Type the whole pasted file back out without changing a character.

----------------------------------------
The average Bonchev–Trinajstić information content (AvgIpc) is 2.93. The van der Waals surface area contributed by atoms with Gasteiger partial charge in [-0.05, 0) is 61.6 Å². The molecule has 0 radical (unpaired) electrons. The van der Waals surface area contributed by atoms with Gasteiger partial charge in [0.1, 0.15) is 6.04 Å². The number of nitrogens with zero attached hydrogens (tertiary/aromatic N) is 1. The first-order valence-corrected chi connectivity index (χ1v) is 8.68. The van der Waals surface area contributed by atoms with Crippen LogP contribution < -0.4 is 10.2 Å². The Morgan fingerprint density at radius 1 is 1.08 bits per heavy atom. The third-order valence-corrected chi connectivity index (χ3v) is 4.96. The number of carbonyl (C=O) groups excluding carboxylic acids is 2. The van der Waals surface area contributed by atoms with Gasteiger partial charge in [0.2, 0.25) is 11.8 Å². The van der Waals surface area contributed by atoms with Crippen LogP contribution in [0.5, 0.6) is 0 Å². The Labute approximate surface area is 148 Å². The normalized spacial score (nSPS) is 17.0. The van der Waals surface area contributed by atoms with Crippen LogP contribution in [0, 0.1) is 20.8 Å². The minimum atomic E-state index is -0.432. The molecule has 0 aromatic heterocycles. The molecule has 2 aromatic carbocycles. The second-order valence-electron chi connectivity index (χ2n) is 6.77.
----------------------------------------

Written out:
The average Bonchev–Trinajstić information content (AvgIpc) is 2.93. The van der Waals surface area contributed by atoms with Gasteiger partial charge in [-0.05, 0) is 61.6 Å². The molecule has 0 radical (unpaired) electrons. The van der Waals surface area contributed by atoms with Gasteiger partial charge in [0.1, 0.15) is 6.04 Å². The number of nitrogens with zero attached hydrogens (tertiary/aromatic N) is 1. The first-order valence-corrected chi connectivity index (χ1v) is 8.68. The van der Waals surface area contributed by atoms with Crippen LogP contribution < -0.4 is 10.2 Å². The Morgan fingerprint density at radius 1 is 1.08 bits per heavy atom. The third-order valence-corrected chi connectivity index (χ3v) is 4.96. The number of carbonyl (C=O) groups excluding carboxylic acids is 2. The van der Waals surface area contributed by atoms with Gasteiger partial charge in [0.2, 0.25) is 11.8 Å². The van der Waals surface area contributed by atoms with Crippen LogP contribution in [0.5, 0.6) is 0 Å². The Labute approximate surface area is 148 Å². The normalized spacial score (nSPS) is 17.0. The van der Waals surface area contributed by atoms with Crippen LogP contribution in [0, 0.1) is 20.8 Å². The minimum atomic E-state index is -0.432. The molecule has 0 aromatic heterocycles. The molecule has 2 aromatic carbocycles. The second-order valence-electron chi connectivity index (χ2n) is 6.77.